Is work-life balance possible? I used to think it was impossible, some still do.
I shared this a few years ago, but with normal changing from day to day I thought it was time to share it with you again.
I discovered the truth for me it is possible. It can be possible for you too. Five elements make work-life balance more doable. If your life is falling apart like mine was these steps will get life under control.
1. Define Priorities
When you want to have it all or do it all, remember that life has its seasons. If you are a parent your seasons may look like this: a time before parenthood, a time with young children, a time with teenagers, a time with no children at home, and a time of grand-parenting.
Your seasons may be different or less defined, but each time in life has a season. Each season of life has its own focus and your priorities adjust according to your needs.
It is helpful when setting priorities to think about time the way you think about money. When developing a budget, first take care of the most important expenses: mortgage, utilities, transportation, and food; the rest is negotiable. When you plan how to use your time and set goals, you need to prioritize those goals.
Making a living is important because that keeps the bills paid, food on the table, and a roof over your head. It is just as important to prioritize things that feed your soul. Some of those things might be time with friends and family, time to be creative, time for exercise, or meditation time. More on setting priorities here.
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2. Remember Self-Care
Often when we are working and raising a family we–especially women–forget about self-care. I really enjoy having infused water and have fun experimenting with my infusion pitcher. People are like that pitcher. What comes out of our pitchers depends on what we put into it.
We can fill it with yummy fresh fruit or vegetables or herbs and good pure water. Or, we can add cores, stems, pits, bruised bits, and herbs that are past their prime to a pitcher we did not take the time to clean properly.
As you care for your family, your friends, and your work, think about what you have filled yourself with to share with them.
The basics of self-care are exercise, healthy food, enough sleep, and relationships that are warm and supportive. It takes planning and saying no to things that are not fulfilling (like too much Facebook or too much Netflix) to have time for the important things in life.
Just like an occasional latte or meal out does not break the budget and can be a fun treat, spending an occasional hour on something that is not essential will not blow your life plan. However, excessive nonessentials can leave you wondering where the time went at the end of the week, month, or year. You can read more about self-care in the post, 31 Ways to Practice Self-Care.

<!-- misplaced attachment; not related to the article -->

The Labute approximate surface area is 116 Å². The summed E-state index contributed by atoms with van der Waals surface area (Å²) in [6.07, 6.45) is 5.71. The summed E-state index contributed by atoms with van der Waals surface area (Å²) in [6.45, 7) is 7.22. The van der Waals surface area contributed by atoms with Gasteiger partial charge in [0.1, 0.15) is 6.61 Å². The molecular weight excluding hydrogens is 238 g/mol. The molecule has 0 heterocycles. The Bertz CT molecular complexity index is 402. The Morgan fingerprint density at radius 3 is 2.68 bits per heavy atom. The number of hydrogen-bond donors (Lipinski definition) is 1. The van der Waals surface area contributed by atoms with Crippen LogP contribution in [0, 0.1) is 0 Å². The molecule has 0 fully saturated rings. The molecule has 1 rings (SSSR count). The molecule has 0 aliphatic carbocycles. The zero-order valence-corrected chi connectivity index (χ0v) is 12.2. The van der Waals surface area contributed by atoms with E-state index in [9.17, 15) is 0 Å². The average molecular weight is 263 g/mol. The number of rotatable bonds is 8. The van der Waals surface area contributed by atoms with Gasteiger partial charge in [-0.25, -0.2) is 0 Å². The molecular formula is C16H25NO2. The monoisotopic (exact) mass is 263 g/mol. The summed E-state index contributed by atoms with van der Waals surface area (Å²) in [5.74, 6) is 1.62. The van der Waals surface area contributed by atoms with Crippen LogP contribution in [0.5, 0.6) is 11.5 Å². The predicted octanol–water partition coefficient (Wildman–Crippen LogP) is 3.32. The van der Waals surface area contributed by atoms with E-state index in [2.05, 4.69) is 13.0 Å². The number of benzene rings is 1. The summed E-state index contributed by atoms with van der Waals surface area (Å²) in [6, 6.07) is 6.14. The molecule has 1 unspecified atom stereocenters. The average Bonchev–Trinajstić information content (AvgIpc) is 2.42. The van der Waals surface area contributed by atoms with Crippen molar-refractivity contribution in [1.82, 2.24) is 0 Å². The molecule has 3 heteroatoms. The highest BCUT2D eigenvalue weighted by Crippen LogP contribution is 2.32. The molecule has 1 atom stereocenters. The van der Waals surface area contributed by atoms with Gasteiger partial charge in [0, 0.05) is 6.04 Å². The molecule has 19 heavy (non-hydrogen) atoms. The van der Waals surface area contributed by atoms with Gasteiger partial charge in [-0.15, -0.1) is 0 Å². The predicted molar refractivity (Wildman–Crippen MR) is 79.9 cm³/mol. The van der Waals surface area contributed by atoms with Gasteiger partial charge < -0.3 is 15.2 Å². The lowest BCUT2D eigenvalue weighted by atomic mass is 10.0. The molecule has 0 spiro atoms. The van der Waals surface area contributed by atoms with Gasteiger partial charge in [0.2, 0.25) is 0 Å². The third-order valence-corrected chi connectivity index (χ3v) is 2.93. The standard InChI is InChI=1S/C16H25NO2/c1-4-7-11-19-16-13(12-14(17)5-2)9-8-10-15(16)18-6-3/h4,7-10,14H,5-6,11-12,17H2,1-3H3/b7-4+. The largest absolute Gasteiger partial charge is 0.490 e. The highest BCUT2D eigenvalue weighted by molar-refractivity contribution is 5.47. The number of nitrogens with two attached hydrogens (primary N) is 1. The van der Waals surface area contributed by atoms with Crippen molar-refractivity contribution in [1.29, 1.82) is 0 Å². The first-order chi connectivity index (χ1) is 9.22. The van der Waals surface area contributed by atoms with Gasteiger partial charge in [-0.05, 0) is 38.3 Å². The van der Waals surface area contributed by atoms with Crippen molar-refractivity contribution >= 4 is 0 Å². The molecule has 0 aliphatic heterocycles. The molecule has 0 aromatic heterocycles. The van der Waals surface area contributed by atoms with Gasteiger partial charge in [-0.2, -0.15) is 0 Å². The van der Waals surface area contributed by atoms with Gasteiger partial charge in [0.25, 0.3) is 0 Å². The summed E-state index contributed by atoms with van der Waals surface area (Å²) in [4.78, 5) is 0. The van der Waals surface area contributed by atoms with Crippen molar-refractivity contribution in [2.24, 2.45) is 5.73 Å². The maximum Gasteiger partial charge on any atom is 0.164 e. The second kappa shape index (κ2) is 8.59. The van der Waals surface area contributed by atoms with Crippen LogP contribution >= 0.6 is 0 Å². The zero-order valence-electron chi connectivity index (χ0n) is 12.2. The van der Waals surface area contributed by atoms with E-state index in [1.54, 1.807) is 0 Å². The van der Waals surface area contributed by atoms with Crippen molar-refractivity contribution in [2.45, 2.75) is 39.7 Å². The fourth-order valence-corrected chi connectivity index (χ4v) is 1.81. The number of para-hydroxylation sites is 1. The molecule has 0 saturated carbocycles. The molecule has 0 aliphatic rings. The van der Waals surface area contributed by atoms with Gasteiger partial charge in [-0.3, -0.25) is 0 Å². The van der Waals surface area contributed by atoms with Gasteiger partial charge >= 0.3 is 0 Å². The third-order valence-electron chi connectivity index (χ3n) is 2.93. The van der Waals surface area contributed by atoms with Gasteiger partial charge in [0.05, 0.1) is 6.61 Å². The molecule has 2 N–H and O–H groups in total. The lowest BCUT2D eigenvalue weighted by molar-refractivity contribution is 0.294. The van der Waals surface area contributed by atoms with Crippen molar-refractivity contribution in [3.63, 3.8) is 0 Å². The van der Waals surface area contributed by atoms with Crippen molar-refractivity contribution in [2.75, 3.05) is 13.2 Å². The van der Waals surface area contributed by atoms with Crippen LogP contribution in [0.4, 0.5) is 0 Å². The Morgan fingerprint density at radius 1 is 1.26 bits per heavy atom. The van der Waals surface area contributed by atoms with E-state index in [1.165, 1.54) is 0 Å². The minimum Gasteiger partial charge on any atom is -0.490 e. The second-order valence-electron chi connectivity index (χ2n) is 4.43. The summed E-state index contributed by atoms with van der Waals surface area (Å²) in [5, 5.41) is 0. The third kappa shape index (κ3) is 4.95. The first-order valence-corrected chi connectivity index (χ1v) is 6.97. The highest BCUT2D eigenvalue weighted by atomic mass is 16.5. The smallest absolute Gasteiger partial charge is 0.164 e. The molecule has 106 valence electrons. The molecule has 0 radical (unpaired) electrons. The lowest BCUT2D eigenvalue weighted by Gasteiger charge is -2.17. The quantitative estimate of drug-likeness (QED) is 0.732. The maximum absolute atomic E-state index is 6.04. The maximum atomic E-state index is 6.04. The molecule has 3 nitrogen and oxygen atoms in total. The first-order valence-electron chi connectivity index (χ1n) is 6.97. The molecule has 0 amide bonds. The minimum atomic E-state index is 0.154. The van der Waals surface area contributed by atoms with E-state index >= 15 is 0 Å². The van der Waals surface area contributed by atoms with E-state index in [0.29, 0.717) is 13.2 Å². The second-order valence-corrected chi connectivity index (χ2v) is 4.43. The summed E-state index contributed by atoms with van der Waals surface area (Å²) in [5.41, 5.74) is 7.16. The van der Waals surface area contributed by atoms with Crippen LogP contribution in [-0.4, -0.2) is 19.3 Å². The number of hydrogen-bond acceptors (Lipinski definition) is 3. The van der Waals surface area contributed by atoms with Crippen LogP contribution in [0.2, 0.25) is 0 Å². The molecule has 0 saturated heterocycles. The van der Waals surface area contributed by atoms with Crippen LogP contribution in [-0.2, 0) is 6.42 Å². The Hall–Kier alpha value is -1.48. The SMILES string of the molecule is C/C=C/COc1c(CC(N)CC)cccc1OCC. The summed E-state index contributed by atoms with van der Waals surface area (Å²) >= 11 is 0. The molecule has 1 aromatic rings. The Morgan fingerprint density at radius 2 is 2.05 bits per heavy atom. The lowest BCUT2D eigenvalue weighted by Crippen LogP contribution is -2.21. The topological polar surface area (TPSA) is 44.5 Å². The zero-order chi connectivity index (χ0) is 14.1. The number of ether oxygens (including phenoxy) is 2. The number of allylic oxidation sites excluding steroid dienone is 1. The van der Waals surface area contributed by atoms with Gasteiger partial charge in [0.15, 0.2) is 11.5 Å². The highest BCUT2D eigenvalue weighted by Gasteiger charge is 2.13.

3. Be Present
Multitasking often means doing more than one thing at the same time poorly. Many things need our full attention. Being with the people we love especially needs our full attention. If you are talking to a loved one on the phone and scrolling Facebook at the same time you may miss an important shift in their tone of voice or hesitation that is not in the words, a nonverbal message. People feel it when you really listen to them. They also feel it when you are not giving them your full attention.
4. Meet Two Needs at One Time
Even though multitasking does not work, there are ways to do two complementary things at once. Exercise is one of my favorite needs to meet while doing something else and over the years there are multiple ways I have done this. When my children were young they would ride a bike while I walked or in the winter they would read to me while I jogged on the treadmill.
Now that they are out of the house, I have walking or exercise-class dates with friends so I can stay connected while I work out. A couple of my friends work with the elderly and are sometimes able to have children at work. The older folks light up when they see young children. If you think strategically, you can find these opportunities in your own life.
5. Set Boundaries
Being available 24 hours a day, 7 days a week, 365 days a year is not a healthy thing. You cannot do everything in every season. To have time for your priorities, you have to say no. There are many good things to do. It is up to you to discern what is most important for you to do at this season of life. More on setting boundaries here.
Work-life balance is like any other kind of balance activity; you continue to make slight adjustments as you go. The more you practice balancing priorities, the more doable it seems. Even if some days you are off-balance, you will get back on and try it a little differently tomorrow.
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Hi, I’m Tamara the creator of Empowered Single Moms, a single mom, a Licensed Clinical Social Worker (LICSW) and the author of Thriving a Single Mom’s Guide to a Happy, Positive Life and Thriving a Single Mom Journal. I have a solo private psychotherapy practice where I treat anxiety, depression, and relationship issues.
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